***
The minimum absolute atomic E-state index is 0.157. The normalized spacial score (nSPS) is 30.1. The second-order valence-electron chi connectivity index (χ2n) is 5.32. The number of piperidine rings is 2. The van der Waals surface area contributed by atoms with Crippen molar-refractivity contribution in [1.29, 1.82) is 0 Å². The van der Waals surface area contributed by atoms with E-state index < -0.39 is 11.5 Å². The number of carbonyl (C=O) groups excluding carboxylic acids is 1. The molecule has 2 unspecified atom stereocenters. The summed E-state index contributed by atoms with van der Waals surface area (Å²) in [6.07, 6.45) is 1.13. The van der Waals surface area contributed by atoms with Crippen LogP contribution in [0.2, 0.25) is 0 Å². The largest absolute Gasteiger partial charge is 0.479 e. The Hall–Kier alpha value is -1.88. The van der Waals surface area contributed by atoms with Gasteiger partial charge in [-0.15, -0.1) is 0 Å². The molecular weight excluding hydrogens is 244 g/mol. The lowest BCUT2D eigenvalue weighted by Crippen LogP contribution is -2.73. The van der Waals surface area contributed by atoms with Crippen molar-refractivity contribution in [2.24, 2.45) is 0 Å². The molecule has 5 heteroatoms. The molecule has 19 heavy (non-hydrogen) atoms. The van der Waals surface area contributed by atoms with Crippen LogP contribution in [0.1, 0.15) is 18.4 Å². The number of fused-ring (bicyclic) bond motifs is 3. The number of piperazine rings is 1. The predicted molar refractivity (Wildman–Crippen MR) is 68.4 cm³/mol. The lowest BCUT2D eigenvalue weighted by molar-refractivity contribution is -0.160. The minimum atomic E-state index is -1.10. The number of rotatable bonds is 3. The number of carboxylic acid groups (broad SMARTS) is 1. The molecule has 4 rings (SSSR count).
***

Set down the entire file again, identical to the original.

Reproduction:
The minimum absolute atomic E-state index is 0.157. The normalized spacial score (nSPS) is 30.1. The second-order valence-electron chi connectivity index (χ2n) is 5.32. The number of piperidine rings is 2. The van der Waals surface area contributed by atoms with Crippen molar-refractivity contribution in [1.29, 1.82) is 0 Å². The van der Waals surface area contributed by atoms with E-state index < -0.39 is 11.5 Å². The number of carbonyl (C=O) groups excluding carboxylic acids is 1. The molecule has 2 unspecified atom stereocenters. The summed E-state index contributed by atoms with van der Waals surface area (Å²) in [6.07, 6.45) is 1.13. The van der Waals surface area contributed by atoms with Crippen LogP contribution in [0.2, 0.25) is 0 Å². The largest absolute Gasteiger partial charge is 0.479 e. The Hall–Kier alpha value is -1.88. The van der Waals surface area contributed by atoms with Gasteiger partial charge in [-0.15, -0.1) is 0 Å². The molecular weight excluding hydrogens is 244 g/mol. The lowest BCUT2D eigenvalue weighted by Crippen LogP contribution is -2.73. The van der Waals surface area contributed by atoms with Crippen molar-refractivity contribution in [2.24, 2.45) is 0 Å². The molecule has 5 heteroatoms. The molecule has 19 heavy (non-hydrogen) atoms. The van der Waals surface area contributed by atoms with Crippen LogP contribution in [0.1, 0.15) is 18.4 Å². The number of fused-ring (bicyclic) bond motifs is 3. The number of piperazine rings is 1. The predicted molar refractivity (Wildman–Crippen MR) is 68.4 cm³/mol. The lowest BCUT2D eigenvalue weighted by molar-refractivity contribution is -0.160. The minimum atomic E-state index is -1.10. The number of rotatable bonds is 3. The number of carboxylic acid groups (broad SMARTS) is 1. The molecule has 4 rings (SSSR count).